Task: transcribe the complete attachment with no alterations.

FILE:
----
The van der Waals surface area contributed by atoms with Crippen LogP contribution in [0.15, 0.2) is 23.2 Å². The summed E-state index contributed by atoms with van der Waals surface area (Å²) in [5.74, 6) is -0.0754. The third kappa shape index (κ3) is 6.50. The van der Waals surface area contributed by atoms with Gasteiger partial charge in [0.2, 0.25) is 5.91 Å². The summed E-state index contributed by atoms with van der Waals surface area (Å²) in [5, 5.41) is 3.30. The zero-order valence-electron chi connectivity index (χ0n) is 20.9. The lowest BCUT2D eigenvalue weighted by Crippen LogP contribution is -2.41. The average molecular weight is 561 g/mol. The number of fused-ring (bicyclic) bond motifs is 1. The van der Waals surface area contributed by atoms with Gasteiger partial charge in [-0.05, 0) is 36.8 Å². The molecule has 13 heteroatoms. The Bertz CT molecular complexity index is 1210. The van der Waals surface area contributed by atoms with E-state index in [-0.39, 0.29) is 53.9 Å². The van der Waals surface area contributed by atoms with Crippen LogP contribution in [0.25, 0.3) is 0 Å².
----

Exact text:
The van der Waals surface area contributed by atoms with Crippen LogP contribution in [0.15, 0.2) is 23.2 Å². The summed E-state index contributed by atoms with van der Waals surface area (Å²) in [5.74, 6) is -0.0754. The third kappa shape index (κ3) is 6.50. The van der Waals surface area contributed by atoms with Gasteiger partial charge in [0.2, 0.25) is 5.91 Å². The summed E-state index contributed by atoms with van der Waals surface area (Å²) in [5, 5.41) is 3.30. The zero-order valence-electron chi connectivity index (χ0n) is 20.9. The lowest BCUT2D eigenvalue weighted by Crippen LogP contribution is -2.41. The average molecular weight is 561 g/mol. The number of fused-ring (bicyclic) bond motifs is 1. The van der Waals surface area contributed by atoms with Gasteiger partial charge in [-0.05, 0) is 36.8 Å². The molecule has 13 heteroatoms. The Bertz CT molecular complexity index is 1210. The van der Waals surface area contributed by atoms with E-state index in [-0.39, 0.29) is 53.9 Å². The van der Waals surface area contributed by atoms with Crippen LogP contribution in [0.25, 0.3) is 0 Å².